Jeff Park association organizes zoning protest in front of alderman’s office





by BRIAN NADIG

An hour-long protest against recent zoning projects in the 45th Ward took place Saturday morning, Oct. 29, in front of Alderman John Arena’s office, 4754 N. Milwaukee Ave.

“People ask what is our goal. It’s to stop the up-zoning,” resident Steve Neidenbach said.

The Jefferson Park Neighborhood Association organized the protest, distributing 1,500 fliers to homes and businesses. About 50 people attended the protest, although not all of them picketed at once.

“We’d like Alderman Arena to listen to the residents, not the developers,” association president Robert Bank said.

A woman carried a “don’t crowd me in” sign in reference to the density of the projects which the association opposes.

The affected properties are 5338-60 W. Argyle St. (48 apartments), 5201 W. Lawrence Ave. (39 apartments), 4849 N. Lipps Ave. (103 apartments, 250-space parking garage), 5629 W. Higgins Ave. (five condominiums), 4812 W. Montrose Ave. (16 apartments) and 6223-27 W. Gregory St. (two houses). Arena has announced his support for the projects.

Association Zoning Committee chairwoman Colleen Murphy said that about 940 people have signed a petition against the Lipps project, which calls for a 13-story building next to the Jefferson Park CTA Terminal, 4917 N. Milwaukee Ave. Two years ago about 1,500 people signed a petition against the Argyle project, which was a contentious issue during last year’s aldermanic race.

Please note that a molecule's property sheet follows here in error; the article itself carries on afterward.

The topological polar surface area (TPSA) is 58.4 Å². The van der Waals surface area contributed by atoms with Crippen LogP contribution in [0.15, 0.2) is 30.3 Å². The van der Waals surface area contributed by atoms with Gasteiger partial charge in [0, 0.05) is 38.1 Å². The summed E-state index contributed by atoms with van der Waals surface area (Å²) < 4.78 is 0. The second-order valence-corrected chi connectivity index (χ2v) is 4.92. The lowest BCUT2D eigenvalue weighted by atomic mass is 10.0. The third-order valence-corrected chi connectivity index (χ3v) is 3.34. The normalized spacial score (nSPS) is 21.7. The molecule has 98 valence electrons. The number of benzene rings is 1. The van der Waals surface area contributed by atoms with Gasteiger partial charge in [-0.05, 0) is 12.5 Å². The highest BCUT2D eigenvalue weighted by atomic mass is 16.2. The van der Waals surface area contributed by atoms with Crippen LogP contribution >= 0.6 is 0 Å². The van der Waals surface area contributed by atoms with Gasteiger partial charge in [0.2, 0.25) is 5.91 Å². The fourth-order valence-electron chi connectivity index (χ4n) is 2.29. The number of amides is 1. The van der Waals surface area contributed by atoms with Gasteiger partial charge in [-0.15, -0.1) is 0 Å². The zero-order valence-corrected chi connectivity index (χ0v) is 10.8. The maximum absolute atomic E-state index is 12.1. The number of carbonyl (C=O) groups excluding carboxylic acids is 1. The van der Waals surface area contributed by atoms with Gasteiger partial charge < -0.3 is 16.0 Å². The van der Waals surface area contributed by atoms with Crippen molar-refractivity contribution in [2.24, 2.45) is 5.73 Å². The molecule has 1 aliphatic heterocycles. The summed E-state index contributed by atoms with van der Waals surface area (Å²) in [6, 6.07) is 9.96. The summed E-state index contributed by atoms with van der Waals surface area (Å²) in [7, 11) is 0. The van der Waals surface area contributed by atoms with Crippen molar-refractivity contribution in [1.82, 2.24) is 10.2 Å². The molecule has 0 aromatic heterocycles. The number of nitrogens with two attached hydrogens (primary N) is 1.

Arena has a policy of holding a community meeting for every zoning project in the ward, but he often gets input from his advisory committee, which includes architects and urban planners, prior to the community meeting. The advisory meetings are closed to the public.

“He says he’s open and transparent. If he is, then everything should be open to the public,” association board member Ron Ernst said. Illinois Attorney General Lisa Madigan’s office has ruled that the closed advisory meetings do not violate the state’s Open Meetings Act.

Neidenbach said that he attended Arena’s community meeting on the Gregory proposal and that there should have been a follow-up meeting given the strong objections raised by area home owners. He said that the project would create more parking problems in the neighborhood and increase congestion in area alleys.

The association has been at odds with Arena for several years, and last year a group of former association members formed a new neighborhood group, Jefferson Park Forward. Arena has said that the area needs more residential units to support the business district, and both Arena and Jefferson Park Forward have called for increased density around transit centers.

Arena was not at his office during the protest. An Arena aide told residents that they had the right to protest but asked them not to block the door.


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